QST de W1AW
Propagation Forecast Bulletin 54 ARLP054
From Tad Cook, K7VVV
Seattle, WA December 21, 2001
To all radio amateurs
SB PROP ARL ARLP054
ARLP054 Propagation de K7VVV
Today is the "shortest" day of the year! The days are very short in northern latitudes. Here in Seattle, the hours between sunrise and sunset are more than seven and one-half hours longer on June 21 than they are now. Check out the nighttime bands such as 160 and 80 meters.
There weren't any big upsets from solar flares to disturb last weekend's ARRL 10-Meter Contest. Unsettled conditions did appear, but not until Monday, and even then the planetary A index only went to 15.
Solar flux and sunspot numbers were slightly lower this past week compared to the previous period. Average sunspot numbers were off by a little more than four points, and average solar flux was down by nearly eleven.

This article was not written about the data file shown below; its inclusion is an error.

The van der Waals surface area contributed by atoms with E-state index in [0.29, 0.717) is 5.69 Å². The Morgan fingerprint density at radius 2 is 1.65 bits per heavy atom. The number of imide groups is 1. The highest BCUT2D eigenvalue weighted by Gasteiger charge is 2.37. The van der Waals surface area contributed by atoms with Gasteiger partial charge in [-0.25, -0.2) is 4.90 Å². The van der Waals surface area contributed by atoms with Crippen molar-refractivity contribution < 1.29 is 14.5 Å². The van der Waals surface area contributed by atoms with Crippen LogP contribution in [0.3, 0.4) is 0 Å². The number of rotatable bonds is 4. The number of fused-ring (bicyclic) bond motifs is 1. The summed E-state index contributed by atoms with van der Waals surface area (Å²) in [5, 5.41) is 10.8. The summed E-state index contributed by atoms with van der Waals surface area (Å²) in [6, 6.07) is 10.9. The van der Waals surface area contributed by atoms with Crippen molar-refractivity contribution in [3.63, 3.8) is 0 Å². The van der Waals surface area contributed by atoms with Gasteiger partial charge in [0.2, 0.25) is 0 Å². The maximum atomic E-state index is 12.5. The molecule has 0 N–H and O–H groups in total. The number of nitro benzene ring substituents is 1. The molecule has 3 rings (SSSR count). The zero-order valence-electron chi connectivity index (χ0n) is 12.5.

The view of the sun currently shows a few spots, with not much activity. The current outlook shows solar flux rising slowly in the near term, reaching a peak in the period December 30 through January 2. Solar flux is predicted to be right around 215 for Friday through Monday, and then rising slowly after that.
Even though there currently is not much activity, there is some growth in sunspot 9742. It is rotating toward a position where it is more Earth-directed, and it could threaten strong solar flares. There is also a group of sunspots on the sun's far side, detectable via helioseismic holography. There could be some more activity when these sunspots come into view.
Sunspot numbers for December 13 through 19 were 212, 202, 198, 204, 215, 210 and 158, with a mean of 199.9. The 10.7- cm flux was 220.2, 245.8, 217.8, 209.1, 205.5, 211.8 and 208.2, with a mean of 216.9. The estimated planetary A indices were 4, 4, 11, 10, 15, 8 and 9 with a mean of 8.7.